The NC County of the Week for April 27-May 3, 2-14 is Wake!
Each week, we highlight information and resources for one county in North Carolina. Follow us on Facebook and Twitter by searching the hash tag #nccotw. And visit the Government & Heritage Library’s Pinterest page!
Follow us this week for great information about the people, history, geography, and culture of Wake County.
Post by Government and Heritage Library Intern, Mariah Davis
National Bookmobile Day (Wednesday, April 16, 2014) celebrates our nation’s bookmobiles and the dedicated library professionals who provide this valuable and essential service to their communities every day.
This Iredell County Public Library bookmobile was purchased in 1961 and was driven by staff member Virginia Deaton (pictured).
It is an opportunity for bookmobiles fans to make their support known—through thanking bookmobile staff, writing a letter or e-mail to their libraries, or voicing their support to community leaders. Have you hugged your bookmobile today?
North Carolina has a long history of bookmobiles serving communities from the coast to the mountains. This image of the Iredell County Library Moroney bookmobile is from the Transforming the Tar Heel State: The Legacy of Public Libraries in North Carolina collection part of the North Carolina Digital Collections. You can view the image with this link: http://digital.ncdcr.gov/cdm/singleitem/collection/p249901coll36/id/1382/rec/1
You can also check out a selection of bookmobiles on our Pinterest Board:
If you have a young North Carolina history buff in your family, you’re likely familiar with the Tar Heel Junior Historian magazine. Published twice yearly since 1961 by the North Carolina Museum of History, this fun, fact-filled publication is a delight to anyone interested in learning about North Carolina’s past.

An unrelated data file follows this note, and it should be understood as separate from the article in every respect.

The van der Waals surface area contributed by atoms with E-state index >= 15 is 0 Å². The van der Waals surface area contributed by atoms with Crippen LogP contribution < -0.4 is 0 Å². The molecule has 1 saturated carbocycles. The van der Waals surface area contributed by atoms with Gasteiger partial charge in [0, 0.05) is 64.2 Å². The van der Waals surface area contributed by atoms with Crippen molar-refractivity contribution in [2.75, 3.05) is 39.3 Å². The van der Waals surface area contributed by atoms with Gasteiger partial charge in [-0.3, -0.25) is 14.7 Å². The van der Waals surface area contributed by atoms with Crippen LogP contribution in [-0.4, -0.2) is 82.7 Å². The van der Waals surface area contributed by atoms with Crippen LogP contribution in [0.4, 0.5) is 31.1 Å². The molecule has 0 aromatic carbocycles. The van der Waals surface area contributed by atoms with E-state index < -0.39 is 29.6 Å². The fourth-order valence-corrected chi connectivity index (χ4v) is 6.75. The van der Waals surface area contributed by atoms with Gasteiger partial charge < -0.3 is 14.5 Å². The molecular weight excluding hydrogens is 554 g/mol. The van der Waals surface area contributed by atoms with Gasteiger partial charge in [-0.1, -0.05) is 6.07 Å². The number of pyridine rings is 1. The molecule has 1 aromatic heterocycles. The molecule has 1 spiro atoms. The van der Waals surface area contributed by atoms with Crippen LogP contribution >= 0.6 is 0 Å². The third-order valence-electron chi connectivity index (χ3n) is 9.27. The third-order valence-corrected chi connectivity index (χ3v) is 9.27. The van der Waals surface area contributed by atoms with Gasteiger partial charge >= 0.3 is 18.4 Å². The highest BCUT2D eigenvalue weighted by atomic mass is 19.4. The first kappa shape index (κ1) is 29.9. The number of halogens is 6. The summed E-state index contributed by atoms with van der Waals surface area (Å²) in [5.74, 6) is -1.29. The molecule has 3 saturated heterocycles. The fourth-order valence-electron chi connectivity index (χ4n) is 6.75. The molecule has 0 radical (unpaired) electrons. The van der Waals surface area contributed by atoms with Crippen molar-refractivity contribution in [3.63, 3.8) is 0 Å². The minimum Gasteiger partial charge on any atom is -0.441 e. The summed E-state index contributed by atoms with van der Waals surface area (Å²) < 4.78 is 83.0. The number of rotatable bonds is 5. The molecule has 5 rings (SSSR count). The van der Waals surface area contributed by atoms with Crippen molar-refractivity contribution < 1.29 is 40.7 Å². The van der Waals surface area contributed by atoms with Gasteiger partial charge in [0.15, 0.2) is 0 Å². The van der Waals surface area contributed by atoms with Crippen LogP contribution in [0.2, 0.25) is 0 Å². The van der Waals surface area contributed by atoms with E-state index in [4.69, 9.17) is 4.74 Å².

The Tar Heel Junior Historian magazine is a companion publication for the Tar Heel Junior Historian Association clubs found in schools around the state. With a different theme every issue, topics as wide ranging as Native Americans in North Carolina , the NC State Fair , and the development of public works in our state, are featured. Contests, an annual convention, and awards for history projects keep kids engaged and learning about all things North Carolina.
The issues published between 1961 and 1991 are now available in the North Carolina Digital Collection at http://digital.ncdcr.gov/cdm/ref/collection/p16062coll9/id/127176.
To learn more about the Tar Heel Junior Historian Association, visit http://www.ncdcr.gov/ncmoh/Learn/TarHeelJuniorHistorianAssociation.aspx.
I don’t remember what I was originally searching when I came across a book from 1947 titled Book Displays: January to December in the North Carolina Digital Collections. My curiosity prompted me to take a closer look, however. I am always interested in catching a glimpse of what professional texts were like decades ago. This book was written by Mary Peacock Douglas, who was a former State School Library Adviser, and Betty Gosnold Jeffrey, who was a former librarian from Broughton High School in Raleigh. It was issued by the State Superintendent of Public Instruction. The intended audience was librarians and educators.
Yes, the book is outdated by today’s standards, and uses antiquated terminology in places. It lists holidays and birthdays of famous historical figures for each month, and has information on creating bulletin board displays, table displays, glass case displays, shelf displays, and small space displays. Some of the suggestions also provide an interesting slice of life at at time. For instance, here is a tip in this book for a display about “Army Day”:
Feature Army insignias and opportunities in the Army. Get material and posters from recruiting station at post office.
I am trying to remember if I have ever seen Army recruiting materials at a post office. Take a look and see what else has changed, and what has not, in the past 67 years!